GUESTS:

  KIM SCIPES, PhD – Associate Professor of Sociology, Purdue University (North Central); Author, AFL-CIO’s Secret War Against Developing Country Workers: Solidarity or Sabotage? (Lanham, MD: Lexington Books, 2010)


  PETER RACHLEFF, PhD – Professor of History, Macalester College, St. Paul; Labor Historian


  JOSH WISE – Director, Minnesota Fair Trade Coalition

 

  TOM O’CONNELL – Professor of Social Science, Metropolitan State University; Chair, CivicMedia/Minnesota; Labor Historian

TruthToTell, Monday July 23-9AM: LABOR IN CRISIS: Fair Trade vs. Foreign Policy?; TruthToTell, July 16: NICK COLEMAN THE SENATOR: Right Up There with Fritz and Company

UPCOMING SHOW

Tune in this coming Monday from 9:00 am to 10:00 am on KFAI, (90.3 FM in Minneapolis, and 106.7 FM in St. Paul) to catch our upcoming program:

Monday, July 23, 2012

Remember – call and join the conversation – 612-341-0980 – or Tweet us @TTTAndyDriscoll or post onTruthToTell’s Facebook page.

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During the election season of 1972 – when George McGovern was challenging the policies and programs – not to mention the leadership – of Richard Nixon in the latter’s first term and the continuing war in Vietnam (remember the Kent State student killings in 1970, Nixon’s 1969 bombing of Cambodia – less than year in office – and the 1972 “Christmas Bombing” of North Vietnam), millions of rural and blue collar voters – much as they have more recently as Tea Party members – piled into the polls to vote for Nixon in direct contravention of their unions’ leadership. At least that’s how it appeared.

The Committee to Re-Elect, the Nixon machine found guilty of the Watergate break-in and laundering of campaign funds plus a massive cover-up a couple of years later, leading to Nixon’s unprecedented resignation in disgrace – portrayed George McGovern as little more than a professorial flake of a progressive. The campaign against the man who would have ended the Vietnam bloodbath at least three or four years and thousands of American and Asian lives before it finally stopped may well have succeeded based in major part on the abandonment of rank-and-file union members that year. This carried on right through the election of Ronald Reagan where more damage, perhaps fatal blows, were inflicted on collective bargaining and worker protections, including health and pension benefits. And, still suburban working class men and women vote Republican in significant numbers.

We have written and discussed how the rank-and-file’s shift to the right has flown in the face of all that labor’s founding forefathers sought in the bloody battles for recognition and certification representing overworked and underpaid workers in almost every one of America’s industries – most of them gone now, thanks to so-called free trade policies of Republican administrations and buttressed by gutless Democrats – all of whom have lost sight of labor’s struggle and heritage in the fattening of the middle class through the post-WWII decades, including two more conflicts in Korea and Vietnam.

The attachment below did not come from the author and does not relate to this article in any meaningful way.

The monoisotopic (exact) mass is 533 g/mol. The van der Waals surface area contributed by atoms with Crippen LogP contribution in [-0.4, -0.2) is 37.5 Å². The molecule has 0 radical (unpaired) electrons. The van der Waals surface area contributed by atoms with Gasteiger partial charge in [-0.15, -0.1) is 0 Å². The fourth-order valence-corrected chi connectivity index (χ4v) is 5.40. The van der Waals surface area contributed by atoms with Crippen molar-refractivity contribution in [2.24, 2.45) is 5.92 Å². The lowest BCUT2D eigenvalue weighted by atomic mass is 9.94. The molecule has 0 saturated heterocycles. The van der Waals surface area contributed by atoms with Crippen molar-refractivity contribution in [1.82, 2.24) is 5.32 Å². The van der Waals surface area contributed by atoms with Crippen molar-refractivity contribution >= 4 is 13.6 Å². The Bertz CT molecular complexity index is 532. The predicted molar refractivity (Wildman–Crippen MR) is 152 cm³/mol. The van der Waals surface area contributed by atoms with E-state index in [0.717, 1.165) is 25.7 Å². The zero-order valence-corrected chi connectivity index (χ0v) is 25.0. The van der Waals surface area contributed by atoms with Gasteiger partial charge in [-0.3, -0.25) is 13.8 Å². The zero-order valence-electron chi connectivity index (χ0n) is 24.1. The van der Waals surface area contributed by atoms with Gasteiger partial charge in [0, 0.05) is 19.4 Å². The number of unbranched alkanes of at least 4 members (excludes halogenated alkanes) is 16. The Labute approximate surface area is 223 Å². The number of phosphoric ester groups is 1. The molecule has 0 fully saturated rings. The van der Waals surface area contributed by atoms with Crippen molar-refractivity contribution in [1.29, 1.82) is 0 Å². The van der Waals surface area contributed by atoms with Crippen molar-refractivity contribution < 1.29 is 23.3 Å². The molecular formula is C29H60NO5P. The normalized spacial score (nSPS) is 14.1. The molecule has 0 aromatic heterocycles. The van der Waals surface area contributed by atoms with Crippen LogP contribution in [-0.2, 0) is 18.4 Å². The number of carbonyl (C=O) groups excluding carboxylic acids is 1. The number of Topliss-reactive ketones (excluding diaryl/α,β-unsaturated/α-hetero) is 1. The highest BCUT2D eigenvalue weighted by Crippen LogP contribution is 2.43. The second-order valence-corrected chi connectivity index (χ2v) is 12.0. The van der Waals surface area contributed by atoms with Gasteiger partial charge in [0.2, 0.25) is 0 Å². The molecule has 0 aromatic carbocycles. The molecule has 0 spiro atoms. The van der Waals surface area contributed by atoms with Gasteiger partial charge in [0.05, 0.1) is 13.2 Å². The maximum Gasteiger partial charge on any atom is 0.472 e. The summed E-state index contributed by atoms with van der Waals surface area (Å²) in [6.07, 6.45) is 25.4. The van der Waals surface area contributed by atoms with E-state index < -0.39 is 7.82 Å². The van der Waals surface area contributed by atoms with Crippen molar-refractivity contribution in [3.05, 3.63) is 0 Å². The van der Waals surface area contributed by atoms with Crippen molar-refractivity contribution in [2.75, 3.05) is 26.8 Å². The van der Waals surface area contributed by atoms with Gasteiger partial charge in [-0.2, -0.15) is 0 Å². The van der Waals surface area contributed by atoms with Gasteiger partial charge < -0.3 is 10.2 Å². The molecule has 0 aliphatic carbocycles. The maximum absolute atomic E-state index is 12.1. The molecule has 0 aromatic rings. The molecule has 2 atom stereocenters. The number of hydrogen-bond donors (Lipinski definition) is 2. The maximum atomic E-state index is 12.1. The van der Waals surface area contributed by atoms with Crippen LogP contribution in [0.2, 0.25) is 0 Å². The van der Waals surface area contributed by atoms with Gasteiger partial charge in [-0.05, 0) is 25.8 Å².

How does war and fair trade mix? How does the loss of many rank-and-file union members – especially the trades – to Republicans who have shipped their jobs overseas and given tax and regulatory breaks to those who have exploited labor while destroying the environment many unions believe impedes job creation sit with a public whose support organized labor has needed down through the ages?

Many authors have written well about the millions of Americans so willing to vote against their own best interests, but where was labor leadership when it came to standing up against the forces of evil here and overseas – against war when the crunch came? What’s the Matter with Kansas by Thomas Frank first raised this issue. But that included seniors and previously declared liberals in one bellwether state’s voting public.

Linking labor’s overseas strategy and tactics in times of war and third world development issues. The AFL-CIOhas adamantly avoiding opposing America’s involvement in war dating back years and several conflicts, cooperating and colluding with the CIA and other agencies. In a review of the book authored by one of this Monday’s guests, Dr. Kim Scipes’s AFL-CIO’s Secret War Against Developing Country Workers: Solidarity or Sabotage? (Lanham, MD: Lexington Books, 2010), social critic and writer Paul Street writes: 

Unbeknownst to most American union members and many U.S. labor officials, and without their support, the top foreign policy operatives of the AFL and the AFL-CIO have consistently collaborated with American government agencies like the Central Intelligence Agency (CIA), the U.S Agency for International Development (USAID), and the National Endowment for Democracy (NED) in carrying out an imperialist foreign policy that has attacked working and living standards in “developing countries” (known as “Third World” nations during the Cold War).

Anytime you’re inclined to label labor as “imperialist” – stand back. But, as Scipes – a prolific professor of sociology at Purdue University and a long time labor union member and supporter – writes in his preface: “This is a book that has been very difficult for me to write. I am a strong believer in collective action, and especially collective action by working people, so as to improve their wages, working conditions, and the general conditions of their lives. Also, I am a strong believer in unions…” He goes on to list his union affiliations. But he also goes onto state flatly that the AFL-CIO’s foreign policy program and leadership “…support and have worked to extend the U.S. empire. Besides attacking workers and unions around the world who challenge U.S. corporate investment…the AFL-CIO’s foreign policy program can exist in the United states only by attacking labor democracy within the U.S. labor movement itself.”